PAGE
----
Sadly this near-failure lead me down a path of a limited logo and photoshop work; preferring layout, copy editing, rulers, and alignment. So, I decided to let loose and try the 31 Day Flower Drawing Challenge by the most adorable, talented and knowledgeable Brittany Watson Jepsen of The House That Lars Built. I did not do this in May and I did not do this in 31 days but I did it and you should too. I dare say, it’s a bit meditative and I learned a heck of a lot about flowers!
And if you’re wondering, each flower lesson is less than five minutes and you can draw along at her pace. I added some colour but that’s not a part of the lesson. “Snap-dragon to it”, Y’all!
Next up… photography!
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As a reward for finishing all nine season of The Office, I got myself a new office!
Okay, so that’s not really why I moved…
I have been working from home for ten years, upstairs in a small bedroom. It suited me (and my dog Henry) well but this year a few things changed. Henry is now twelve and I didn’t want to burden him with too many trips up and down the stairs plus, we decided David was old enough to come home after school and keep himself occupied for the few hours between dismissal bell and 5:00. Let’s be honest, back in September, I imagined a blissful year of homework, math exercises, reading and writing – all done silently next to me in our co-space.
Things have not been perfect – and more days than not, David ends up playing with friends or Googling dog images and whining about being bored but I still love the new space.
Come on in and take a closer look!This room is formally the “living room” of our house. It wasn’t really touched during the renovation and has served as a playroom up until now. None of the furniture is new and most came from down from the upstairs office including the massive old desk which took four of us to move. I scored the rug from the Ikea sale section! And yes, the walls are PINK. The details are what sold me when we bought this house.The alphabet poster came from David’s room.The Stendig calendar was on my wishlist for years, happy to have found the perfect space for it.I recycled three bags of magazines when I moved downstairs. This is what remains.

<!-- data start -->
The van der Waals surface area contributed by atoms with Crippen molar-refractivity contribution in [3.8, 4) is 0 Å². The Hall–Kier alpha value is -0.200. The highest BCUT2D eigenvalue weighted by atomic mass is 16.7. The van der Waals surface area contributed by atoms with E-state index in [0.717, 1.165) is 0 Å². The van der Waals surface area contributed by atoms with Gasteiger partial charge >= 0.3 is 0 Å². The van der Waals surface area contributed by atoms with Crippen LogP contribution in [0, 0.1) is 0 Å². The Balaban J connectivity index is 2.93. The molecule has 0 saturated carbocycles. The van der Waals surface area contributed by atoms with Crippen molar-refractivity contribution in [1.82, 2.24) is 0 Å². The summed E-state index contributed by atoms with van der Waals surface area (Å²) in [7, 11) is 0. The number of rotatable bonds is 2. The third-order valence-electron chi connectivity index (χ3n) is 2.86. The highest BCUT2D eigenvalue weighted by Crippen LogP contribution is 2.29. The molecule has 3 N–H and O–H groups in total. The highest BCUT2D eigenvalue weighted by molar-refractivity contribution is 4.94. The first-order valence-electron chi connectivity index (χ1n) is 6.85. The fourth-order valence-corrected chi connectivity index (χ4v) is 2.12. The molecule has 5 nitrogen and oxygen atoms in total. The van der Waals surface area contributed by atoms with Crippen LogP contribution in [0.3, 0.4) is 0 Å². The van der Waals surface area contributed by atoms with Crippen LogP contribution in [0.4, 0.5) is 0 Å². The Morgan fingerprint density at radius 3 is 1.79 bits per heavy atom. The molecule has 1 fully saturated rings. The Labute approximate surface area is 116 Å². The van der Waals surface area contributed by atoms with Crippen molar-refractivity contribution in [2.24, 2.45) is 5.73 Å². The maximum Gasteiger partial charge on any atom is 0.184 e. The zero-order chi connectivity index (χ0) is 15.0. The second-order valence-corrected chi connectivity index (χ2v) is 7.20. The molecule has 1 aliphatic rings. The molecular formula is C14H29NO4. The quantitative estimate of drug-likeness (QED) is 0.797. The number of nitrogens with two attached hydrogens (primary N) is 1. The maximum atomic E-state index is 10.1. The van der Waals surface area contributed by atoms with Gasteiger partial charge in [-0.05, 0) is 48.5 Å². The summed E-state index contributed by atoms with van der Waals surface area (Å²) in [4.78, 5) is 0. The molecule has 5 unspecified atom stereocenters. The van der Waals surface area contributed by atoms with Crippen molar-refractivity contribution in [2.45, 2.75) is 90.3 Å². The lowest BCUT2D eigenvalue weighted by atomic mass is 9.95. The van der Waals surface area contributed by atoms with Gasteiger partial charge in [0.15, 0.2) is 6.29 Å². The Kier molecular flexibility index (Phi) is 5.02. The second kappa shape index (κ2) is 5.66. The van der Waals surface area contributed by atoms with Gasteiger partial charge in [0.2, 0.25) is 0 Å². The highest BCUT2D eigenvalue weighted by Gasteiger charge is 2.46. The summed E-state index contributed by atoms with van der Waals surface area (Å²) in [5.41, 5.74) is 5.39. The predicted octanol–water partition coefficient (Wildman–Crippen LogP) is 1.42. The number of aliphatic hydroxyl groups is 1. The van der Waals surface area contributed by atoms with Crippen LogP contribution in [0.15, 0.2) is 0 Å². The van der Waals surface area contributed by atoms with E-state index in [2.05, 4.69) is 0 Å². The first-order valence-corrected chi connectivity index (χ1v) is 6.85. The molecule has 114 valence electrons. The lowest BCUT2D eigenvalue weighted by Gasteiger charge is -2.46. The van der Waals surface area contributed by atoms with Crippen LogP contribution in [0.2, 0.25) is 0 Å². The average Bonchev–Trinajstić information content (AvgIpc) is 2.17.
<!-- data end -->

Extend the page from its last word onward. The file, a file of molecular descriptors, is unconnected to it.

The window shade goes up and down which is great for maximum light but good privacy!I actually got another beautiful marigold chair for my office (from the sale section at Ikea!) and although I love it in this space, it’s more practical in the living room where people actually sit. The chair above is from a secondhand store, Wrinkles is from my childhood and the family portrait was done by Jessica Morgan (Etsy).I bought two Waterhog mats from L.L.Bean to put under the chairs so the floor doesn’t get damaged. The three posters are from Ork.My neighbour just informed me this is a piano window – gawh, old houses are so charming! The little David train is from the Toy Maker of Lunenburg and the jar of sea glass was given to me by my cousins. They collected sea glass from the beach in Pugwash when I was in the hospital (age 13) and the globe came from my in-law’s basement.Pottery by ME! And the two cards are from here and here.
So in the end, the only new purchases were paint, a window shade, the three rugs and the calendar. Everything else was repurposed. Let me know what you think!
As great as my space is, I get asked all the time how I manage to work from home. Honestly, I often wonder how Y’all handle leaving the house every day! I love my home office. If you’re thinking about making the move, here’s a great article: Get More Done: 18 Tips for Telecommuters – Remote workers weigh in on what helps them amp productivity and stay in touch with the office. (link)
1. Identify what needs to get done every day and make sure to do it.
2. Use the cloud.
3. Get dressed.
4. Don’t let friends stop by.
5. Get out of the house.
6. Make a stoplight for family members.
7. Invest in creating a comfortable office.
8. Be clear about your working hours.
9. Pretend you’re not home.
10. Don’t go to non-work appointments in the middle of the day.
11. Get in-person time with co-workers.
12. Use Google+ Hangouts.
13. Enjoy your flexibility.
14. Enjoy disruptions.
15. Stay out of the kitchen.
16. Buy a noise-cancelling headset with a mute button.
17. Check in with co-workers and the boss several times a day.
18. Make use of free or inexpensive communications technology.
I strongly follow 1, 3, 7, and 17… I can do better.
psst. If you like what you’re reading, please subscribe and share. xomeg